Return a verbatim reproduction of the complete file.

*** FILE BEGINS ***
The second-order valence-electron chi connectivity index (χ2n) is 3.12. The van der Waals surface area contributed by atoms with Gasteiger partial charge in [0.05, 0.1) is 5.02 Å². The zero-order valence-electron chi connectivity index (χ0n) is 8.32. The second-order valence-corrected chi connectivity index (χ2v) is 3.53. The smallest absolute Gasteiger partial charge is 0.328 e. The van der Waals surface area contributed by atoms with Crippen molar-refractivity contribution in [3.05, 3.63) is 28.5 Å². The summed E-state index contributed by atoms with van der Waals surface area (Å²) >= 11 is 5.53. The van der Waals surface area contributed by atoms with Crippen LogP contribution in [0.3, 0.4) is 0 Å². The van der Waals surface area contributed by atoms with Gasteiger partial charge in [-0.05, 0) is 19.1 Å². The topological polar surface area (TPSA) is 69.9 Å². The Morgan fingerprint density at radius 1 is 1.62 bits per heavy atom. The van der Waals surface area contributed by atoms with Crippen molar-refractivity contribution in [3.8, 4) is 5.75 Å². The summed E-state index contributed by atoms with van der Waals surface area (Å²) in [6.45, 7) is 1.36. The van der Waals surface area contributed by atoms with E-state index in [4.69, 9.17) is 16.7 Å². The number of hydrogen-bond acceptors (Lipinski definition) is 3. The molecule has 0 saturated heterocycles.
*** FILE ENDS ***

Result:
The second-order valence-electron chi connectivity index (χ2n) is 3.12. The van der Waals surface area contributed by atoms with Gasteiger partial charge in [0.05, 0.1) is 5.02 Å². The zero-order valence-electron chi connectivity index (χ0n) is 8.32. The second-order valence-corrected chi connectivity index (χ2v) is 3.53. The smallest absolute Gasteiger partial charge is 0.328 e. The van der Waals surface area contributed by atoms with Crippen molar-refractivity contribution in [3.05, 3.63) is 28.5 Å². The summed E-state index contributed by atoms with van der Waals surface area (Å²) >= 11 is 5.53. The van der Waals surface area contributed by atoms with Crippen LogP contribution in [0.3, 0.4) is 0 Å². The van der Waals surface area contributed by atoms with Gasteiger partial charge in [-0.05, 0) is 19.1 Å². The topological polar surface area (TPSA) is 69.9 Å². The Morgan fingerprint density at radius 1 is 1.62 bits per heavy atom. The van der Waals surface area contributed by atoms with Crippen molar-refractivity contribution in [3.8, 4) is 5.75 Å². The summed E-state index contributed by atoms with van der Waals surface area (Å²) in [6.45, 7) is 1.36. The van der Waals surface area contributed by atoms with E-state index in [4.69, 9.17) is 16.7 Å². The number of hydrogen-bond acceptors (Lipinski definition) is 3. The molecule has 0 saturated heterocycles.